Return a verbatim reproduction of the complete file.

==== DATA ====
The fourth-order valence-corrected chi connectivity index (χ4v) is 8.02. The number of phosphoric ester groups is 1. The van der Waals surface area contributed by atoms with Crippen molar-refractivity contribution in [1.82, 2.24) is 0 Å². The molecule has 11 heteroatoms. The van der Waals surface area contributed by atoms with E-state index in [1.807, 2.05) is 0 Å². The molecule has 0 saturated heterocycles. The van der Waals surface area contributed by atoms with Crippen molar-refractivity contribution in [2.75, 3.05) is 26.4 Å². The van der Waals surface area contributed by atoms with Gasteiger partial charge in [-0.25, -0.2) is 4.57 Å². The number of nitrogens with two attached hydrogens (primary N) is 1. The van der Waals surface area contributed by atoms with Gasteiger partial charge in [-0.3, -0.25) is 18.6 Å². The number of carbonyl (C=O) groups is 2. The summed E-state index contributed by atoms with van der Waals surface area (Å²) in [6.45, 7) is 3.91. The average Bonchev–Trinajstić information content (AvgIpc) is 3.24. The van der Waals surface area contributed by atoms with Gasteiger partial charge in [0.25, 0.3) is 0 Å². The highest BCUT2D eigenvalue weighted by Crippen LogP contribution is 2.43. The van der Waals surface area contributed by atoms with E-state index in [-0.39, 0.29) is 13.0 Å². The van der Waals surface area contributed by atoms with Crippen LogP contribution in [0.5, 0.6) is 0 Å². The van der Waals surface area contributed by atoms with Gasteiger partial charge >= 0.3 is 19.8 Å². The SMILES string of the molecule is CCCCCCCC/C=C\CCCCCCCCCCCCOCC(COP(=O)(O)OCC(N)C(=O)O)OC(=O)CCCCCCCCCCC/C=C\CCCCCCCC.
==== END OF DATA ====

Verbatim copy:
The fourth-order valence-corrected chi connectivity index (χ4v) is 8.02. The number of phosphoric ester groups is 1. The van der Waals surface area contributed by atoms with Crippen molar-refractivity contribution in [1.82, 2.24) is 0 Å². The molecule has 11 heteroatoms. The van der Waals surface area contributed by atoms with E-state index in [1.807, 2.05) is 0 Å². The molecule has 0 saturated heterocycles. The van der Waals surface area contributed by atoms with Crippen molar-refractivity contribution in [2.75, 3.05) is 26.4 Å². The van der Waals surface area contributed by atoms with Gasteiger partial charge in [-0.25, -0.2) is 4.57 Å². The number of nitrogens with two attached hydrogens (primary N) is 1. The van der Waals surface area contributed by atoms with Gasteiger partial charge in [-0.3, -0.25) is 18.6 Å². The number of carbonyl (C=O) groups is 2. The summed E-state index contributed by atoms with van der Waals surface area (Å²) in [6.45, 7) is 3.91. The average Bonchev–Trinajstić information content (AvgIpc) is 3.24. The van der Waals surface area contributed by atoms with Gasteiger partial charge in [0.25, 0.3) is 0 Å². The highest BCUT2D eigenvalue weighted by Crippen LogP contribution is 2.43. The van der Waals surface area contributed by atoms with E-state index in [-0.39, 0.29) is 13.0 Å². The van der Waals surface area contributed by atoms with Crippen LogP contribution in [0.5, 0.6) is 0 Å². The van der Waals surface area contributed by atoms with Gasteiger partial charge >= 0.3 is 19.8 Å². The SMILES string of the molecule is CCCCCCCC/C=C\CCCCCCCCCCCCOCC(COP(=O)(O)OCC(N)C(=O)O)OC(=O)CCCCCCCCCCC/C=C\CCCCCCCC.